“The old fairy tale makes the hero a normal human boy; it is his adventures that are startling; they startle him because he is normal.”
G. K. Chesterton ~ Orthodoxy
The Lord of the Rings by J. R. R. Tolkien is on my list of five-star books. It was the first book I read in which the setting was as much of a character as the characters were. Before then, I had never read a book in which the setting was so meticulously crafted. The Lord of the Rings taught me two important lessons about writing: (1) Attend to details. (2) Keep the characters real.
In my opinion, the genius of Tolkien’s fantasy world is that it is peopled by recognizable characters—Chesterton’s “normal humans” who are startled by the extraordinary adventures in which they find themselves. Frodo, Gandalf, Aragorn, and the others all behave like regular Joes; people who think, feel, and act pretty much how I would in the same circumstances. (Although, I must confess to a strong temptation to having a “come-to-Jesus” talk with Sauron; he must be a lonely guy to act like such a jerk.)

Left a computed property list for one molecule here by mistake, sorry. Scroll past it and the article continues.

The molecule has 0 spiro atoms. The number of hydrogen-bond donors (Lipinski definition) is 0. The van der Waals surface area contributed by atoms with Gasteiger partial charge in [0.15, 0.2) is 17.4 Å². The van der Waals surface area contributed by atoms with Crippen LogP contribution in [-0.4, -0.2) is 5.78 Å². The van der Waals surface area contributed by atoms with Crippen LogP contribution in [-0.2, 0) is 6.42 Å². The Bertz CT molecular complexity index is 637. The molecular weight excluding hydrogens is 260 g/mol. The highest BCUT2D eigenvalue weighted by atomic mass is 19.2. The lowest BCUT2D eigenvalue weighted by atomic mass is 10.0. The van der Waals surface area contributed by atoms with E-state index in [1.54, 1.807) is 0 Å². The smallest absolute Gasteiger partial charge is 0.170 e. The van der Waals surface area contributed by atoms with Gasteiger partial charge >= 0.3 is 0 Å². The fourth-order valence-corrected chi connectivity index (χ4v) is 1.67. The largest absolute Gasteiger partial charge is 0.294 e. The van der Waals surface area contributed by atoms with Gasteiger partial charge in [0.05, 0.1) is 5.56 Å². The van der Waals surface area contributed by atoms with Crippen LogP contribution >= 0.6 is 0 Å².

For me, the dominant character trait of the book is volitional integrity. In all their adventures and mishaps, the main characters in LOTR try to do what is right; they all make an effort to behave themselves. Since I am a character-driven reader, I especially appreciate it when the main characters are decent sorts; it is my personal fantasy that this is how normal humans should be.
Of the three stories of character, the back stories stands out in LOTR, as evidenced not only in the appendix but in Tolkien’s companion book The Silmarillion. Even though little of the back stories make their way into the book, it helps keep the characters real.
W. Somerset Maugham wrote that a certain character in his book The Razor’s Edge was someone whom he would gladly travel with for six months, but with whom he would hesitate to spend a winter evening. I ask myself that when it comes to characters. Are they six-month people or winter-evening people? The characters in The Lord of the Rings are six-month people. If I ever have those kind of adventures, I would like to share it with them. On the other hand, I would not relish the idea of spending an evening with any of them; I mean, what would you talk about?
(Note to self: The exception would be Sauron—that boy needs someone to bust his chops, but in a nice way.)
What do you like or dislike about Tolkien’s fantasy? How do you rate it? Is it a six-month or a winter-evening book? I am curious to know.